I heard a great definition for three types of cloud at a Symantec conference late last year.

Public Cloud – Resources you utilize via the internet which you do not own

Private Cloud – Resources you utilize via the internet which you do own

Hybrid Cloud – A mixture of the previous two clouds

The average user does not realize it, but although this buzzword is rather new, cloud technology has been in use for more than two decades.  In the days of dial-up modems and DOS, we leveraged the power of systems we did not have a direct connection to via the internet in order to get stuff done.  Early internet users were posting to bulletin boards, leasing processing time on mainframes, and searching library records.  Although connection speeds have increased, as well as the variety of resources out there we have to pull data from, the average user utilizes resources for which the backbone was laid years ago.

As a teenager in the nineties, I can remember how fast AOL, Compuserver, Prodigy, and some lesser-known ISPs were rapidly gaining acceptance in mainstream life.  This was quickly followed by the rapid growth of free email services such as Hotmail, Rocketmail, Yahoo; and search engines such as Infoseek, Yahoo, Lycos, and the like.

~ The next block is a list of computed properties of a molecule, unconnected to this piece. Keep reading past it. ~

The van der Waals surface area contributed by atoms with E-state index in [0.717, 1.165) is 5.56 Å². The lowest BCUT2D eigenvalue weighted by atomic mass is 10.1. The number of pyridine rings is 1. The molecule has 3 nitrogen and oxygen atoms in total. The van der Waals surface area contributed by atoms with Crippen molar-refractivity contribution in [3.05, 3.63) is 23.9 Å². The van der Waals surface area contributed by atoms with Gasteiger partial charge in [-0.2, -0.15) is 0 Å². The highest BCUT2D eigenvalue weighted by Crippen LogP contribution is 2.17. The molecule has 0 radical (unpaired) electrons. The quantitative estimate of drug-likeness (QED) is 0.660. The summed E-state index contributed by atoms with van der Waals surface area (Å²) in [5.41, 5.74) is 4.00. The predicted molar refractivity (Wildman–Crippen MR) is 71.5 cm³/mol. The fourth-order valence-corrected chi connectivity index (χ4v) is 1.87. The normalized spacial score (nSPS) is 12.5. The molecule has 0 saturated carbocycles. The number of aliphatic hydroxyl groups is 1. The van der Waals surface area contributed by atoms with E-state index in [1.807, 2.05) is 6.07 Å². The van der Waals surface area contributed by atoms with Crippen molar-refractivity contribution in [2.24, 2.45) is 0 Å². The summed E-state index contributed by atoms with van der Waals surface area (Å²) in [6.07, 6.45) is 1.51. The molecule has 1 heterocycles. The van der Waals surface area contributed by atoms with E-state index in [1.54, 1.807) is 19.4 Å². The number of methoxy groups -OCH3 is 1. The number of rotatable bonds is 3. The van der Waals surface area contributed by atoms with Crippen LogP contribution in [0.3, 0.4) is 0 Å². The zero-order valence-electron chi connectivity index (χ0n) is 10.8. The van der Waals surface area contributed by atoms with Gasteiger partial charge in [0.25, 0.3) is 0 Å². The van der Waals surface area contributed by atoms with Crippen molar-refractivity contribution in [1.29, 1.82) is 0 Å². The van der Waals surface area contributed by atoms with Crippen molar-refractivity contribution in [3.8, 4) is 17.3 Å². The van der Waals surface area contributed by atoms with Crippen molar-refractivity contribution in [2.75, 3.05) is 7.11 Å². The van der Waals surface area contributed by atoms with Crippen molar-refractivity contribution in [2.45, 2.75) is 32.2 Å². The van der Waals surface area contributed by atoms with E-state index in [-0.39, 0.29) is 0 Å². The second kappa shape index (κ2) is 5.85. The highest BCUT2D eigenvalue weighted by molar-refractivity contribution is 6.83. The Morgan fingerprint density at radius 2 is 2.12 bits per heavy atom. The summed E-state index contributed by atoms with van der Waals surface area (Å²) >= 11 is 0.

The landscape has changed rapidly over the years.  The smaller dogs have either gone out of business or been swallowed up by the big dogs.  Today, the big players are Microsoft, Google, AOL, Facebook, Dell, and HP.  But the game remains the same.  Home users and business pros alike need to be able to leverage emerging technologies in order to make their lives and work easier and more efficient.

The bottom line in all of this is this: Don't get overwhelmed by the cloud.  Pundits and Experts LOVE to confuse people with their brilliance.  The truth is cloud is not new, is not going anywhere, and is a really simple concept.  It is STUFF on the internet that you either own, or do not own.  Period.

Please read "A Passion For Research" blog article on Gartner Hype Cycle for Emerging Technologies 2012 [Cloud Adoption by Business]: